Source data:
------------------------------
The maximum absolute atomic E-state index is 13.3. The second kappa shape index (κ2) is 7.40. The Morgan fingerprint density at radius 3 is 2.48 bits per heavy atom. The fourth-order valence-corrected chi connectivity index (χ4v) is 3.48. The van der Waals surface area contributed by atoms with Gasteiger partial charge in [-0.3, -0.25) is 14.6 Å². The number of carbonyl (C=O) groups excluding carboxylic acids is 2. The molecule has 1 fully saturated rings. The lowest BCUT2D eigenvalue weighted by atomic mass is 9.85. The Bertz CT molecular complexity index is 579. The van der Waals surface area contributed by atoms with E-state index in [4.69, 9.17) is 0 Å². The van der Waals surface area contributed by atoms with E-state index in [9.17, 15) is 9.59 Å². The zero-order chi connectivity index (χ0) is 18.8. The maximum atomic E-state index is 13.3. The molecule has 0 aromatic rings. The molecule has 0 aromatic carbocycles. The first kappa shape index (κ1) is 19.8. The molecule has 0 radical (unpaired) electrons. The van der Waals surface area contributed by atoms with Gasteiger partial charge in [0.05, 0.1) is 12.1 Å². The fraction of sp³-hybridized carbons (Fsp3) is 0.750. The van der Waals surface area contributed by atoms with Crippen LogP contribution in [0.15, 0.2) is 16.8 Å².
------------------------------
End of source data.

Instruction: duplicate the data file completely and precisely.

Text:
The maximum absolute atomic E-state index is 13.3. The second kappa shape index (κ2) is 7.40. The Morgan fingerprint density at radius 3 is 2.48 bits per heavy atom. The fourth-order valence-corrected chi connectivity index (χ4v) is 3.48. The van der Waals surface area contributed by atoms with Gasteiger partial charge in [-0.3, -0.25) is 14.6 Å². The number of carbonyl (C=O) groups excluding carboxylic acids is 2. The molecule has 1 fully saturated rings. The lowest BCUT2D eigenvalue weighted by atomic mass is 9.85. The Bertz CT molecular complexity index is 579. The van der Waals surface area contributed by atoms with E-state index in [4.69, 9.17) is 0 Å². The van der Waals surface area contributed by atoms with E-state index in [9.17, 15) is 9.59 Å². The zero-order chi connectivity index (χ0) is 18.8. The maximum atomic E-state index is 13.3. The molecule has 0 aromatic rings. The molecule has 0 aromatic carbocycles. The first kappa shape index (κ1) is 19.8. The molecule has 0 radical (unpaired) electrons. The van der Waals surface area contributed by atoms with Gasteiger partial charge in [0.05, 0.1) is 12.1 Å². The fraction of sp³-hybridized carbons (Fsp3) is 0.750. The van der Waals surface area contributed by atoms with Crippen LogP contribution in [0.15, 0.2) is 16.8 Å².